How do you get from growing up in rural mid-Canterbury to Global mission in the megacity of Tokyo? This is week one of a four-part miniseries "Small Steps Towards Mission" following NZCMS Mission Partner, Luke Sinclair. In this series, Luke highlights four key turning points in his life and four small steps of everyday discipleship that God can use to send each of us out on mission. This is week 2 in the series. You can read the first article here.
My first car was certainly no head-turner - a light blue 1989 Hyundai Excel granny-hatchback affectionately named “The OG-mobile” after the first two letters of the number plate. Yet the second turning point on my path towards Japan involved this car – both metaphorically and physically. The big change came about when I finally understood the second half of a single Bible verse.
The verse was 1 Corinthians 12:31 and the first half I understood well, “Now eagerly desire the greater gifts.” At High School, I had spent a lot of time reading this chapter and the similar passage in Romans 12 about spiritual gifts. I had tried to work out which ones God had given me and which ones I hoped he would one day give me. Although I would have said I’d be content with whatever the Holy Spirit gave, in reality, I wanted the more impressive, more powerful, more ‘spiritual’ ones. The gifts of serving or giving money described in Romans 12:7 -8 seemed like drawing the short straw!
But as I came back to following Jesus while at University, I spent time in 1 Corinthians again and began to spot things I hadn’t seen before. Previously I’d read chapters 12 and 14 as “Paul’s guide to spiritual gifts” – almost as if it was an instruction manual. But I’d never stopped to ask what chapter 13 was doing in the middle of them – that famous passage about love. Reading through the whole letter I saw how the Corinthian Church was full of the Holy Spirit and very gifted (1 Corinthians 1:5-7). And yet Paul said they were “still worldly” and “mere infants” (1 Corinthians 3:1). They were a church divided over many things, one of which was spiritual gifts that they appeared to be using to gain recognition, status and power. And so smack in the middle of his teaching on this topic in 12:31 Paul says, “Now eagerly desire the greater gifts. And yet I will show you the most excellent way.” This way is the way of love. Not the romantic kind, but the love that sinful people at church are to show to each other and to build each other up to persevere in following Jesus.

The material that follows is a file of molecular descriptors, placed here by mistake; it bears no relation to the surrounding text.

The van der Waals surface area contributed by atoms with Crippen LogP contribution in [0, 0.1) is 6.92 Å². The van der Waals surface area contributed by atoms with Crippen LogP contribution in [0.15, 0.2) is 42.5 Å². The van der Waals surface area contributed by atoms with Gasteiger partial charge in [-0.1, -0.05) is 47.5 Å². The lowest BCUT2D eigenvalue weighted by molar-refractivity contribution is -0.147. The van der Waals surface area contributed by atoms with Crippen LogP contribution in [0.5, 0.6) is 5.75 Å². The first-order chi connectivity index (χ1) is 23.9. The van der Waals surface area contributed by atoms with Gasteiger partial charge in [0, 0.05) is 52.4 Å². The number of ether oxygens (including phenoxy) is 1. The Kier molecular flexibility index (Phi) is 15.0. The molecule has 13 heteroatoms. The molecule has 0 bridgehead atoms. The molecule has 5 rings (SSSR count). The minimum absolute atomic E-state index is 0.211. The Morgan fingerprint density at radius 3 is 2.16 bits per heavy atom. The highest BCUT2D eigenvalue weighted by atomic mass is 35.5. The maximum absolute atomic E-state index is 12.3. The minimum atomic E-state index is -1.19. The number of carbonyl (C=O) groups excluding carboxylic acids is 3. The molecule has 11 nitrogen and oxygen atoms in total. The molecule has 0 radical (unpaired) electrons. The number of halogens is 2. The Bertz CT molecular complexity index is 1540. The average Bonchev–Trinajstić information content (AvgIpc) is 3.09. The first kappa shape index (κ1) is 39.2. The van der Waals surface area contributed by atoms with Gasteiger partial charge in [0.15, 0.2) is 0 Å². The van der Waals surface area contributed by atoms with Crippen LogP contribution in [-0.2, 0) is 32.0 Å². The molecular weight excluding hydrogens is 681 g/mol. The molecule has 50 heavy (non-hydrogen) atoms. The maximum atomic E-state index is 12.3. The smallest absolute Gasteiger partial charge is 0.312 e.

All of a sudden my understanding of this passage was flipped upside down. In my eager desire for the most ‘impressive’ spiritual gifts, I was acting just like the Corinthians! I realised that rather than looking inward to ask ”What is my spiritual gift?”, the most excellent way was to look outward and ask “How can I love my brothers and sisters at church one step more?’”
Around that time I had been helping with the church logistics team which set up and packed down the primary school we met in each Sunday. Rather than this just being a ‘good thing to do’ I started viewing this as one way the Holy Spirit had gifted me to love my brothers and sisters. And as I kept looking at what the needs were in front of me, I didn’t see any ‘impressive’ upfront roles, but I did see that the logistics team needed more leaders who could take on responsibility for the Sunday set-up. Not quite what I had imagined or desired (being a non-committal 21-year-old). I had wanted the spiritual gift equivalent of a Lamborghini - impressive and powerful! But God had given me a Hyundai. Literally. Yet this was the way to love at that time. So, I and the OG-mobile started turning up early to transport gear to the school and organise set up.
If you had told me back then that I would later become a cross-cultural Mission Partner sent overseas, I would have laughed. That was not something I wanted to do nor believed God had gifted me in. And yet, looking back now, I can see how that season of meditating on 1 Corinthians was a key turning point. God had transformed my mind by his Word to change the way I approached service, putting love at the centre. And by his grace I’ve (imperfectly) tried to keep asking the question and remaining open to God’s answer - “How could I love my brothers and sisters one step more?” Who knows where God will lead me, or you, next with such a question!?
Do you know someone discerning what it means to be "Sent by Jesus"? We invite you to share this series with them. We will be publishing one article a week here on our website and Facebook Page.
Luke & Naomi Sinclair
Preparing for Ministry in Japan